While visiting relatives for Christmas, I heard a pretty damning account from one of my cousins (who works for a company that develops spam filtering software) about the uselessness of recent Ph.D.s in this area. If I understand the issue correctly, there is a pretty big mismatch between typical machine learning / information retrieval models of the spam filtering problem (a relatively static corpus of spam and ham messages, from which one must learn to filter the spam with the best possible combination of precision and recall) and the actual behavior of spammers (who are actively engaged in seeking out holes in spam filtering software, blasting as much spam as possible through any hole they find until it is patched or the system learns to filter it, and then moving on to the next hole).
In connection with this I found a paper by Tom Fawcett that made very similar points, nearly a decade ago. But it's easy to find recent and highly-cited works that don't take Fawcett's lessons to heart.
Same holds for Information Retrieval, in which most of the results in SIGIR and other such Information Retrieval conferences have nothing to do with what could ever possibly be implemented in a 4-billion-queries-a-day search engine such as Google.
There is a generic rule saying that 90% of everything is bad and useless. I do not think that SIGIR or any other conference is significantly better or worse than anything else.
There are two camps of people: one camp is saying that PhD in computer science is useless and the other is trying to prove that it is not. The answer, of course, is "it depends on so many things". In particular, on the breadth of knowledge and the quality of expertise of these former PhD students. On their leadership qualities, etc etc. Whether it was an applied PhD or some esoteric theory.
I do not believe that a good PhD cannot handle the dynamic vs static problem. In fact, there are megatons of papers on this topic so that PhDs have an edge in processing this material. Even better if a PhD has good software engineering skills. These kind of people are rather rare and earn well in the northern part of 100K.
It is also true that some companies benefit from PhDs more than others.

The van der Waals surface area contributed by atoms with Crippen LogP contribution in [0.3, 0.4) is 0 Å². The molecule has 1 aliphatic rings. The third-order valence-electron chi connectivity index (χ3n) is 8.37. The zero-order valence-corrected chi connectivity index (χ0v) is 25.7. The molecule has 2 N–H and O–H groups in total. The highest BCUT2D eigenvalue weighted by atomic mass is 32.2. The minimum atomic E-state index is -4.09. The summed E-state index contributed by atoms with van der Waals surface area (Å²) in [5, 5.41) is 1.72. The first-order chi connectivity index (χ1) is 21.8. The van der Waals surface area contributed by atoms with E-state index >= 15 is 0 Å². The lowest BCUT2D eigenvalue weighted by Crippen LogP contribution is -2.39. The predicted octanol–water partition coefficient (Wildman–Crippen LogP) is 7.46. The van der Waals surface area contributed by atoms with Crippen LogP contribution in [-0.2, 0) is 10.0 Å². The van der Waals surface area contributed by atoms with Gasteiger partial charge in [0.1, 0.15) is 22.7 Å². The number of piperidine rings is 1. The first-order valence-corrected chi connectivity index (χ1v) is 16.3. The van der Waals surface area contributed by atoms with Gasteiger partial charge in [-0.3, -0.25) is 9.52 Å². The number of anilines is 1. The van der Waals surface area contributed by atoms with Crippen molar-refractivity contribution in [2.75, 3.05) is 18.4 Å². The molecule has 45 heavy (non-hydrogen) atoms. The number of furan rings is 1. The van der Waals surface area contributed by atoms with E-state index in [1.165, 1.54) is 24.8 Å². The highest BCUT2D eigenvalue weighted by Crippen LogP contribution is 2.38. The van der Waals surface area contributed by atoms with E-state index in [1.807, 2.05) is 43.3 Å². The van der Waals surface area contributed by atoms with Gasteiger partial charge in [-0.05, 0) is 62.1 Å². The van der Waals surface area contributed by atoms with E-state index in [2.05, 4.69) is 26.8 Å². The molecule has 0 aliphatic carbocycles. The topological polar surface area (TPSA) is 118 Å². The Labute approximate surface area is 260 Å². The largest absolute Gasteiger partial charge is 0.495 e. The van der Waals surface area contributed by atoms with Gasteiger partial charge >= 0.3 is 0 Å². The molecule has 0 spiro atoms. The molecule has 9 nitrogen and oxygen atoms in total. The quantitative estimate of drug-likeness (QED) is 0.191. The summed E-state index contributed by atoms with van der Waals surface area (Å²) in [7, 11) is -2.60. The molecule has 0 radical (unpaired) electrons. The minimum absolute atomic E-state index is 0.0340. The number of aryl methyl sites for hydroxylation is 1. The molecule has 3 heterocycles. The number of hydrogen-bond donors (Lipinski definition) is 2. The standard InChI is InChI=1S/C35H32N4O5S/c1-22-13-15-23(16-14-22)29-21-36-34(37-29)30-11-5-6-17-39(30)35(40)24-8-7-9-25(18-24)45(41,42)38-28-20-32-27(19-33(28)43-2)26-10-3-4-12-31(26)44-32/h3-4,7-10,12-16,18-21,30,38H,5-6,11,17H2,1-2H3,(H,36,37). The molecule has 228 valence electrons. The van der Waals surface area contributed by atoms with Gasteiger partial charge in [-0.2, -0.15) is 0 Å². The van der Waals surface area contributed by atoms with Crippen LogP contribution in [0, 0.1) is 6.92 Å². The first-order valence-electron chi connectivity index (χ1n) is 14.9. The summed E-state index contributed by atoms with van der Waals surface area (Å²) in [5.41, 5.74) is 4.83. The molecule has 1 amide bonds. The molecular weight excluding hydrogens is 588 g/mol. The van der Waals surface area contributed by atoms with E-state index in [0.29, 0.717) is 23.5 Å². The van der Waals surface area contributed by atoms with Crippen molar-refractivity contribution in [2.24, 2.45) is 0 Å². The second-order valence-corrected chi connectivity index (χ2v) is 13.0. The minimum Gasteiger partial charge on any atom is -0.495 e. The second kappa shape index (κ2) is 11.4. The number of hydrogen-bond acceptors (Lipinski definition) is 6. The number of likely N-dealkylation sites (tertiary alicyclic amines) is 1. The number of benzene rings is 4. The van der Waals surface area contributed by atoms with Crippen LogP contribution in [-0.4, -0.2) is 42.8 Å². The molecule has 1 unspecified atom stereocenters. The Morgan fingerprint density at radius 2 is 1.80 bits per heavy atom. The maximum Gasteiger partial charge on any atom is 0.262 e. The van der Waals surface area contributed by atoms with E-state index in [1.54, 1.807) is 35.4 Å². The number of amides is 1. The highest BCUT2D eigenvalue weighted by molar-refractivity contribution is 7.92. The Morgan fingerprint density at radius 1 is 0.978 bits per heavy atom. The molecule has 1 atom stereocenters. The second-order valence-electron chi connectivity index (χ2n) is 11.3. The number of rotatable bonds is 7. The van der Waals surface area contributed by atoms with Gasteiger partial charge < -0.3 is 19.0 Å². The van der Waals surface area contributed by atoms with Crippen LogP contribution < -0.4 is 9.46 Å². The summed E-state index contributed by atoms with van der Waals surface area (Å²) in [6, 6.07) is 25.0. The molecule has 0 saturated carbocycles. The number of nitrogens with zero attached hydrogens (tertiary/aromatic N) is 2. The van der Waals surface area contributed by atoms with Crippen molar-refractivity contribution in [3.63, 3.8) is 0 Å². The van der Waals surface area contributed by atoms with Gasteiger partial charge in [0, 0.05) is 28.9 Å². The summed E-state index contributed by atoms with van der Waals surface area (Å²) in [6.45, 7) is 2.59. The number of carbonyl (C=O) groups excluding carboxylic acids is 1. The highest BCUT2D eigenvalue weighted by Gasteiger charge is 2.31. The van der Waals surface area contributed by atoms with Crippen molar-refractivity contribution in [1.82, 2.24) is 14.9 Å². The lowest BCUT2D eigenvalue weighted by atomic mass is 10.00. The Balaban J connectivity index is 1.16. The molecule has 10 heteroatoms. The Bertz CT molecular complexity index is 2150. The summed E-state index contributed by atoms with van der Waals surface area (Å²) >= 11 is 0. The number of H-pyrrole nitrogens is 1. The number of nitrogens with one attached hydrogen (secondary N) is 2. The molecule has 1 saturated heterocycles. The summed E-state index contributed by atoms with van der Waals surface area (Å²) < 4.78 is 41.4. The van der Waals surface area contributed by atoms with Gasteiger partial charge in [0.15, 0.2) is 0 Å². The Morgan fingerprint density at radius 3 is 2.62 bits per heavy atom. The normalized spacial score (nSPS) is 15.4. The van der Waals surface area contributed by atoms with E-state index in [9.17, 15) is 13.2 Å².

I do think adversarial data mining is a big thing that needs more research. Not just spam detection. This occurs anytime companies do data mining not fully in the interests of those who provide the data (i.e. practically every time). Spam detection is just the tip of the iceberg, and it is not surprising that a fresh PhD might not know the current tricks. But I bet they have the background and knowledge to develop the next set of methods.
There's an element here of companies whining that universities aren't doing their research for them at public expense. They do know that if they want more PhD theses that are commercially useful, they can sponsor graduate students, right?
Spam is a nasty business. Back when I was using my own filter, I actually stopped training it several years before I stopped using it. I discovered that my corpus of about 10k spam and 30k ham messages was sufficient. It was actually good enough that I re-used my pre-trained filter as part of some contract work (it was better better than Yahoo and Hotmail's standard spam filter at the time).
To the topic at hand; it's all about pattern recognition. It just so happens that the patterns that are being matched are pieces from headers + body + attachments, so are arbitrarily easy to tokenize. The question is: what tokens?
According to an interviewer and related question I got from a fellow who worked on Gmail's spam filter (which would be over 4 1/2 years ago now), filtering in the real world is all about coming up with a "signature" for an email so that an individual email can be analyzed with other emails. One simple method is:
- Determine the 64 most common words in each language
- Detect what language an email was written
- Construct a 64-bit number consisting of the bits set that correspond to the most common words being used in an email
You can even take the obvious next step and compute 'ham' signatures and 'spam' signatures for emails in each language (using pre-screened corpuses that are fine at 95+% correct). This can work very well individually, but I suspect that watching the eb and flow of signatures over time at the mail provider level is also another useful signal.
Thinking about this the first time after a half-dozen years, I've got about a dozen ideas for things that might work, but I hope that someone else has already tried them out.
In what way are the Ph.Ds useless ? are people not able to design good spam filters, or is it that published research on this is not useful ? It generally annoys me when companies complain about the "uselessness" of academic research but don't do much to facilitate better interactions between the two.